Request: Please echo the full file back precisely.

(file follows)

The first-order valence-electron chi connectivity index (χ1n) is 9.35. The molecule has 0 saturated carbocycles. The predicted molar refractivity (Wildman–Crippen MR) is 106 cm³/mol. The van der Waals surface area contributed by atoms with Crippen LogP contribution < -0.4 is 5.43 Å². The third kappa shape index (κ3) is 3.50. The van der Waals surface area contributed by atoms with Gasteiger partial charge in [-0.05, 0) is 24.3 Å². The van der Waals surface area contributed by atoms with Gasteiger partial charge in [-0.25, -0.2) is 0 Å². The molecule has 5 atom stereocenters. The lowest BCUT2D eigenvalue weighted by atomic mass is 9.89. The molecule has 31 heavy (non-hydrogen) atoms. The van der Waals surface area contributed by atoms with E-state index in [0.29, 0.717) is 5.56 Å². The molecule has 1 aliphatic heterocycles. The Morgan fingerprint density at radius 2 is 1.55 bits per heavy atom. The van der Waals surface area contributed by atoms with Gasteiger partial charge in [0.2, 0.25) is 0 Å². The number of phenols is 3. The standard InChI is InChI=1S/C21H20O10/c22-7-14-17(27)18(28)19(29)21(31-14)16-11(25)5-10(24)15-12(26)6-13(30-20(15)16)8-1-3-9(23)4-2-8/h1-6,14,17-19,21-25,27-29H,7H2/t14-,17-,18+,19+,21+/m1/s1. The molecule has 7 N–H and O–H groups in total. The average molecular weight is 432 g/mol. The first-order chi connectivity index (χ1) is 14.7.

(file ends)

The first-order valence-electron chi connectivity index (χ1n) is 9.35. The molecule has 0 saturated carbocycles. The predicted molar refractivity (Wildman–Crippen MR) is 106 cm³/mol. The van der Waals surface area contributed by atoms with Crippen LogP contribution < -0.4 is 5.43 Å². The third kappa shape index (κ3) is 3.50. The van der Waals surface area contributed by atoms with Gasteiger partial charge in [-0.05, 0) is 24.3 Å². The van der Waals surface area contributed by atoms with Gasteiger partial charge in [-0.25, -0.2) is 0 Å². The molecule has 5 atom stereocenters. The lowest BCUT2D eigenvalue weighted by atomic mass is 9.89. The molecule has 31 heavy (non-hydrogen) atoms. The van der Waals surface area contributed by atoms with E-state index in [0.29, 0.717) is 5.56 Å². The molecule has 1 aliphatic heterocycles. The Morgan fingerprint density at radius 2 is 1.55 bits per heavy atom. The van der Waals surface area contributed by atoms with Gasteiger partial charge in [0.2, 0.25) is 0 Å². The number of phenols is 3. The standard InChI is InChI=1S/C21H20O10/c22-7-14-17(27)18(28)19(29)21(31-14)16-11(25)5-10(24)15-12(26)6-13(30-20(15)16)8-1-3-9(23)4-2-8/h1-6,14,17-19,21-25,27-29H,7H2/t14-,17-,18+,19+,21+/m1/s1. The molecule has 7 N–H and O–H groups in total. The average molecular weight is 432 g/mol. The first-order chi connectivity index (χ1) is 14.7.